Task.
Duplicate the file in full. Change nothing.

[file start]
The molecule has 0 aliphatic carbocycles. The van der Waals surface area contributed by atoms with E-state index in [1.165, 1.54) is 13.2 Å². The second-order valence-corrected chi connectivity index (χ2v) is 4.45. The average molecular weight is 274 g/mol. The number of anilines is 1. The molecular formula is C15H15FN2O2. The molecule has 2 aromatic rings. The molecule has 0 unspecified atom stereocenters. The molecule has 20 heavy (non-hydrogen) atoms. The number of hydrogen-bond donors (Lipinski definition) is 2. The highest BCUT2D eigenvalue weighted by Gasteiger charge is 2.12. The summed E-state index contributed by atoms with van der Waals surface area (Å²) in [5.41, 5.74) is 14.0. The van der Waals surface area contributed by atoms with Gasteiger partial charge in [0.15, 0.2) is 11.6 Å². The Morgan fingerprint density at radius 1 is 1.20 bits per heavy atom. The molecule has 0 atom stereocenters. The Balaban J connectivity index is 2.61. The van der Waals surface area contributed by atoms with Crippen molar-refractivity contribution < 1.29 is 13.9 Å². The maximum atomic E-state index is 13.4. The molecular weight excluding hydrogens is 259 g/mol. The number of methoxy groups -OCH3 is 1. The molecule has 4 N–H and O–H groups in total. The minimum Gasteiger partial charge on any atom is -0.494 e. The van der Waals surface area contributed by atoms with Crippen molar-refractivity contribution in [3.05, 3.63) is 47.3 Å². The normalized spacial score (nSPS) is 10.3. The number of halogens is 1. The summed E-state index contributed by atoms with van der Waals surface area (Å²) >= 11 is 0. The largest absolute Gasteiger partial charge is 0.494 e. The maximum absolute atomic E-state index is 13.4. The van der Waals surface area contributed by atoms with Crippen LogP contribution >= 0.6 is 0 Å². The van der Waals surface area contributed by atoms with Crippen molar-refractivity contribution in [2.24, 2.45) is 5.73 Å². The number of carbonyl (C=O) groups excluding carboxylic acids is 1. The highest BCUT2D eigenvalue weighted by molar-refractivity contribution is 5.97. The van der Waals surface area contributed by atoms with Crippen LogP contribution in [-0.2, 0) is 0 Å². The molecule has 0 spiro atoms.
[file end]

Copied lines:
The molecule has 0 aliphatic carbocycles. The van der Waals surface area contributed by atoms with E-state index in [1.165, 1.54) is 13.2 Å². The second-order valence-corrected chi connectivity index (χ2v) is 4.45. The average molecular weight is 274 g/mol. The number of anilines is 1. The molecular formula is C15H15FN2O2. The molecule has 2 aromatic rings. The molecule has 0 unspecified atom stereocenters. The molecule has 20 heavy (non-hydrogen) atoms. The number of hydrogen-bond donors (Lipinski definition) is 2. The highest BCUT2D eigenvalue weighted by Gasteiger charge is 2.12. The summed E-state index contributed by atoms with van der Waals surface area (Å²) in [5.41, 5.74) is 14.0. The van der Waals surface area contributed by atoms with Gasteiger partial charge in [0.15, 0.2) is 11.6 Å². The Morgan fingerprint density at radius 1 is 1.20 bits per heavy atom. The molecule has 0 atom stereocenters. The Balaban J connectivity index is 2.61. The van der Waals surface area contributed by atoms with Crippen molar-refractivity contribution < 1.29 is 13.9 Å². The maximum atomic E-state index is 13.4. The molecular weight excluding hydrogens is 259 g/mol. The number of methoxy groups -OCH3 is 1. The molecule has 4 N–H and O–H groups in total. The minimum Gasteiger partial charge on any atom is -0.494 e. The van der Waals surface area contributed by atoms with Crippen molar-refractivity contribution in [3.05, 3.63) is 47.3 Å². The normalized spacial score (nSPS) is 10.3. The number of halogens is 1. The summed E-state index contributed by atoms with van der Waals surface area (Å²) >= 11 is 0. The largest absolute Gasteiger partial charge is 0.494 e. The maximum absolute atomic E-state index is 13.4. The van der Waals surface area contributed by atoms with Crippen LogP contribution >= 0.6 is 0 Å². The van der Waals surface area contributed by atoms with Crippen molar-refractivity contribution in [2.24, 2.45) is 5.73 Å². The number of carbonyl (C=O) groups excluding carboxylic acids is 1. The highest BCUT2D eigenvalue weighted by molar-refractivity contribution is 5.97. The van der Waals surface area contributed by atoms with Crippen LogP contribution in [-0.2, 0) is 0 Å². The molecule has 0 spiro atoms.